Larry Bird and Magic Johnson were the fiercest competitors but always respectful of each other’s talent and drive – whether in victory or defeat. By the end of their playing careers, they had become close friends.

Bill Clinton and George W. Bush have formed one of the most unique political friendships in our history. The foundation of which was laid, according to Bush, with how Clinton was humble after the 1988 election, “choosing not to lord his victory over Dad.”…

Understanding The Differences Between Good And Evil

As I walked to work, I approached a sparrow sitting idly on the sidewalk. Drawing closer, I realized he was lording over a wounded moth, presumably planning breakfast. Upon noticing me, he fluttered a few feet away – more likely out of fear of me not guilt of what he was about to do. As I moved away, he returned to his prey. When I moved closer again, he retreated once more. Eventually,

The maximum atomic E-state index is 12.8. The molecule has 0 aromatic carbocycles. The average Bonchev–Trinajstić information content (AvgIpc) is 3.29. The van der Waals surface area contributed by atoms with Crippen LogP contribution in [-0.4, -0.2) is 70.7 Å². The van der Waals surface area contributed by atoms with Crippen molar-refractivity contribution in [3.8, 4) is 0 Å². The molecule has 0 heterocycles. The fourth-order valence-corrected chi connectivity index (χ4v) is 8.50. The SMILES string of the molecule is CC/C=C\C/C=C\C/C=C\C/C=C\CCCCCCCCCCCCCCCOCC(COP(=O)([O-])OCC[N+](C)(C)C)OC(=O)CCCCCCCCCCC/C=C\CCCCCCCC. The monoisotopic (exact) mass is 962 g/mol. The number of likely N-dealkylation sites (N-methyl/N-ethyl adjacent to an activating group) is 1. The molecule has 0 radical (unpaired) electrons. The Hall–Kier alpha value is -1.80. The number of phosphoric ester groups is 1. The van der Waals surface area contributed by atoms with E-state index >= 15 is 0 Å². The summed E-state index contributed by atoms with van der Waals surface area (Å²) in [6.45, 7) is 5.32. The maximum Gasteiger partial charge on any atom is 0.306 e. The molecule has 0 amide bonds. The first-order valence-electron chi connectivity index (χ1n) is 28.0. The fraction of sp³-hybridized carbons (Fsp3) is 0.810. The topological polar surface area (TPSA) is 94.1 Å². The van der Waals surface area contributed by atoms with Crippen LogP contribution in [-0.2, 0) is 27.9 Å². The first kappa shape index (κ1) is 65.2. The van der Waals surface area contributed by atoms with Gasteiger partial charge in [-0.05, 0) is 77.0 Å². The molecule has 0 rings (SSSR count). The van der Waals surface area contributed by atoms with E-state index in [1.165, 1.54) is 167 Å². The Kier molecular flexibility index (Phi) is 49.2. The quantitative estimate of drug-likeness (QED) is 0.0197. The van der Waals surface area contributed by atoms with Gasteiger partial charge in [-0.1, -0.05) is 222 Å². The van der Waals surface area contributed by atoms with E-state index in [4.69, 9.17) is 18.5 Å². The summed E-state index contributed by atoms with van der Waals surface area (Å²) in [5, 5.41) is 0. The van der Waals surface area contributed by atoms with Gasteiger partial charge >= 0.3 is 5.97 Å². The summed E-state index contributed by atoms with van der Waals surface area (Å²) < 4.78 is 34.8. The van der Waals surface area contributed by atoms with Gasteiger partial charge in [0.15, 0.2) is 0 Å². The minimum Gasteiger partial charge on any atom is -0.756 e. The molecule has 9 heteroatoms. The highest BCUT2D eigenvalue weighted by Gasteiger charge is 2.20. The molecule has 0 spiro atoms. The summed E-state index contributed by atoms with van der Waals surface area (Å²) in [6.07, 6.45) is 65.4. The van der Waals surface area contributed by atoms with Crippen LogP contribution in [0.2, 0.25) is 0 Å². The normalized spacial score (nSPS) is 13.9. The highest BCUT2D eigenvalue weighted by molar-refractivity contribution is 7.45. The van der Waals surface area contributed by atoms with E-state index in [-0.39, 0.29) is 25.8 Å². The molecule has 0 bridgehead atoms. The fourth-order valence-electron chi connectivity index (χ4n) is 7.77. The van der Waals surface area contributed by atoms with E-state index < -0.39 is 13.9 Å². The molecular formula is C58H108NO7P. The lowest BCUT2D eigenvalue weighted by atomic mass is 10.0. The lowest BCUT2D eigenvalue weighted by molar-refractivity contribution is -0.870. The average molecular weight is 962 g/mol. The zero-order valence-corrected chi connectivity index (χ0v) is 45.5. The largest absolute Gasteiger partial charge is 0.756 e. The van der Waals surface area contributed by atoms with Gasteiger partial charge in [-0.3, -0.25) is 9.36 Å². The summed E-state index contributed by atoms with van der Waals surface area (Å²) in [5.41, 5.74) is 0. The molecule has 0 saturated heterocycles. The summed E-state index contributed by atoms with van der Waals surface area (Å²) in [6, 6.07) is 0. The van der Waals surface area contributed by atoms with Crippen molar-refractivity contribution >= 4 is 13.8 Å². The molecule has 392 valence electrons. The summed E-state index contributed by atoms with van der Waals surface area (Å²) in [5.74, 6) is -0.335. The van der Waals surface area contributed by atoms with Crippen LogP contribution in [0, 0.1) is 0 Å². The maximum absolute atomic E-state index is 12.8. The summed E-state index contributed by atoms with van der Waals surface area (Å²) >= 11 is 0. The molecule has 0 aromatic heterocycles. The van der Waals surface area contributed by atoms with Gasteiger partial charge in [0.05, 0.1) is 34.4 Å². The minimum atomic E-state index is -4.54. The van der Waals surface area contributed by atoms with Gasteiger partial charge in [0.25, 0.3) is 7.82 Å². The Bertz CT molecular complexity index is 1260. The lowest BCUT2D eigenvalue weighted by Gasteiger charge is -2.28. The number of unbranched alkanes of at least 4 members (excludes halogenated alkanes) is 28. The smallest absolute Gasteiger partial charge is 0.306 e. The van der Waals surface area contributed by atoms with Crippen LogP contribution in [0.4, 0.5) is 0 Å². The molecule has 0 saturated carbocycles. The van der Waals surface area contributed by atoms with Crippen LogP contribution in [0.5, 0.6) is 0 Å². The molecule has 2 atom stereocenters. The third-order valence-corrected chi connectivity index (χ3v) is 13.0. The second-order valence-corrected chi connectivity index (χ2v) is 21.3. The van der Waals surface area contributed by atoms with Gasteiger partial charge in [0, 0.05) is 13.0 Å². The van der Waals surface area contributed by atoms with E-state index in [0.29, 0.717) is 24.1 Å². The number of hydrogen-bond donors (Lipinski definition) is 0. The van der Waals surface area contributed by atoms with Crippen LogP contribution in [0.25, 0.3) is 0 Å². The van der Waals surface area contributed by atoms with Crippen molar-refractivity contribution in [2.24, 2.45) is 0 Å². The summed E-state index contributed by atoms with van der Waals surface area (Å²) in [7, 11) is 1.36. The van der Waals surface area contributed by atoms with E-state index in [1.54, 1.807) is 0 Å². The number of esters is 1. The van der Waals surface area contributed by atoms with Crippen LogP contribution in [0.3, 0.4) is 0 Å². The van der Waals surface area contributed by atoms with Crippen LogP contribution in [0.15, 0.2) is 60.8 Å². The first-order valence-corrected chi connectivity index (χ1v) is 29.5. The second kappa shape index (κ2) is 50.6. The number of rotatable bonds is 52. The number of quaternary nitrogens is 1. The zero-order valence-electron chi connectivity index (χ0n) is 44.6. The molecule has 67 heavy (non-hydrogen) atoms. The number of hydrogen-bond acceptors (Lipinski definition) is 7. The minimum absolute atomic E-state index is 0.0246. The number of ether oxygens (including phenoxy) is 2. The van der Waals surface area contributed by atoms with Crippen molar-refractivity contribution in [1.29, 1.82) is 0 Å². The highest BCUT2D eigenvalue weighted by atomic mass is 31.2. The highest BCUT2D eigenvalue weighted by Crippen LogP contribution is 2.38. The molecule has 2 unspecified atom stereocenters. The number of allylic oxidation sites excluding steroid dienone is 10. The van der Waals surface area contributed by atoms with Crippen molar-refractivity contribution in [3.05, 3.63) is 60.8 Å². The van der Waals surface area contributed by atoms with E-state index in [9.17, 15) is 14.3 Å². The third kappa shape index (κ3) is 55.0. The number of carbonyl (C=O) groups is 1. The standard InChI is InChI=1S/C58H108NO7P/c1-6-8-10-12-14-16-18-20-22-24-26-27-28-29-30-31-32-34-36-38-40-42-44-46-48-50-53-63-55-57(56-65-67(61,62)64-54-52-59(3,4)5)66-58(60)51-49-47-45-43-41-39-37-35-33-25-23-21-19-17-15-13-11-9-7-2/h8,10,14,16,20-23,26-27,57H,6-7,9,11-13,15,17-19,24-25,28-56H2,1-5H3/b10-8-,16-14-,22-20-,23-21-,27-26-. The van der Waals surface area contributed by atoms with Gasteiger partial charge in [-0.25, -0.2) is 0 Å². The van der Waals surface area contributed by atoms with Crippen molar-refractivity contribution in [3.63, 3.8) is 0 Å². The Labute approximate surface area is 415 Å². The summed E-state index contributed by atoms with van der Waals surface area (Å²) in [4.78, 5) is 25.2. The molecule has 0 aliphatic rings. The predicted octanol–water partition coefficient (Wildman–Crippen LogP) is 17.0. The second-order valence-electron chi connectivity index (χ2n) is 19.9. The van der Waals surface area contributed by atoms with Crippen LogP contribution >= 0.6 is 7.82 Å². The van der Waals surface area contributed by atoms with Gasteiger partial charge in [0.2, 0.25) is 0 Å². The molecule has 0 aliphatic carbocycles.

A Present from Ruth Bader Ginsburg and Bill Belichick

One wears a hoodie and the other a robe. One rules from the bench, the other from the sideline.  But their success, in part, comes from a similar gift.

Recounting the challenges of attending law school as a wife and new mom, Supreme Court Justice Ruth Bader Ginsburg made a bold declaration that it was only possible because of her ability to compartmentalize. In the morning before school she was strictly a wife and mom. …

What Does “The Environment” Mean To You?

Several years ago, linguist George Lakoff was asked to do a study of language used to communicate about environmental issues, including what was then called global warming.